I’ve been considering closing my Facebook account for a while now, and after chatting to a few people about antisocial software at the weekend I’ve started to wonder whether to actually do it. Ironically I was talking about leaving Facebook at a party organised on Facebook, and I think the event organising bit is the feature I would miss the most.

So, how do you leave Facebook? Aside from the technicalities of finding a delete option that is, and confirming a few times that yes I really do want to delete. I still value the connections I’ve made, or rediscovered, through Facebook, so to start with there’ll be some exercise in pulling out all the good eggs and keeping track of them some other way.

Photo © themonnie cc by-sa 2.0

Finding alternatives is partly what’s pushing me to make the jump. 2011 is my year of paper, so that’s one option, but not an especially interesting one. Another is to continue to add business contacts to LinkedIn; I already started to counter work related Facebook requests with a LinkedIn invite. That is just moving from one walled garden to another though and, while the new garden may have less annoying farm animals in, it would be nice to leave the silos behind. I wonder if the semantic web can come to the rescue.

Then there’s a choice of which exit to use. A few alternatives I can think of:

  • Don’t look directly at it – stop logging in but leave everything there. Perhaps a bit to tempting too pop back in now and then, which isn’t that different to my current use of Facebook.
  • Just jump and hope the parachute opens – delete my account (if that’s possible!) without any warning. It doesn’t seem quite right to cut and run that suddenly, and there’s a chance I could lose touch with a few people.
  • Invite people to a ‘goodbye’ event – could even make it a real event in a pub, which would be a bonus!
  • Delete everything on the profile but leave it there – just in case…
  • Create a page/group instead – i.e. leave some place holder behind, with a signpost to this blog etc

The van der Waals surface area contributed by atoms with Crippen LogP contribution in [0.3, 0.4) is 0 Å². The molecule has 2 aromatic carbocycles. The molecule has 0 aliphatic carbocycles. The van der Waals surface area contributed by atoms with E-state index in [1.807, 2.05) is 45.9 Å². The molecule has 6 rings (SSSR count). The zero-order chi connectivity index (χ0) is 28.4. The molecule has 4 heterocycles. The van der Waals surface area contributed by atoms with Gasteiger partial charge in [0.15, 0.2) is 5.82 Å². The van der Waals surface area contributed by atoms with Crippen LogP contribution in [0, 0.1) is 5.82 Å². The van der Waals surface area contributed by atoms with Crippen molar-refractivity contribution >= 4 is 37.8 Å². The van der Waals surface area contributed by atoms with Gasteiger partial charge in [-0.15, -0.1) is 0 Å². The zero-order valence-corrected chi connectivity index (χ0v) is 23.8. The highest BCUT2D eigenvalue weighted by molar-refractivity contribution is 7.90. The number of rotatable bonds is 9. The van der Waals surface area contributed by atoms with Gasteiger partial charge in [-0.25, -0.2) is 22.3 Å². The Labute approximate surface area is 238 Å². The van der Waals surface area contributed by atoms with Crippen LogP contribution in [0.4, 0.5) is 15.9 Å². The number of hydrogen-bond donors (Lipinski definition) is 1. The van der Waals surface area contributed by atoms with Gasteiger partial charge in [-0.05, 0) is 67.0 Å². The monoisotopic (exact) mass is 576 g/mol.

What are the disadvantages of leaving Facebook though? I don’t want to be too hasty. It is good to hear how people are doing, but I do wonder whether I’ve been worse at keeping in touch with friends properly as a result of being able to take a quick look online instead. I have an idea that at least some of the pull for staying is just the thought that you might be missing out in some way. (In most respects I think that’s just an illusion.) Having said that, Facebook events are quite a nice way to organise get togethers…

Decisions, decisions. Should I stay, or should I go?

Update: ten more good reasons to leave, but the chances are I’ll still be using Facebook this time next year! (28 December 2012)


A brief history of web versions

Listening to the “Web 3.0: Are We There Yet?” DM Radio broadcast has got me grumbling about the latest version of The Web again. To be fair, it isn’t just a web thing; I get the same urge to scream whenever marketing types start messing about with version numbers. There was some interesting discussion on that DM Radio episode as well, but that’s not what this post is about.

Just to be absolutely clear, The Web does not have A Version. It’s not helpful. Stop it.

Having had a similar moan about Web 2.0 on my internal blog some years ago, I decided to catch up with the latest Web 3.0 hype. One of the first things I found were these Web 3.0 slides. Which really wasn’t a good start, given I disagree with just about everything in them. Since web versions seem to be a participation sport, here’s my web fiction to illustrate:

Web 0.9

Nothing ever starts with version 1 does it?! At this point I think I should apologise for my part in the demise of the internet… my first experience of the internet was when I started university in 1993… sorry about the mess.

Still, contrary to alternative histories, the web didn’t start with media companies being so kind as to push content to users. My recollection is that it started with all content being user generated, whether that was usenet content, or hand crafted HTML content. Businesses weren’t on this version of the web.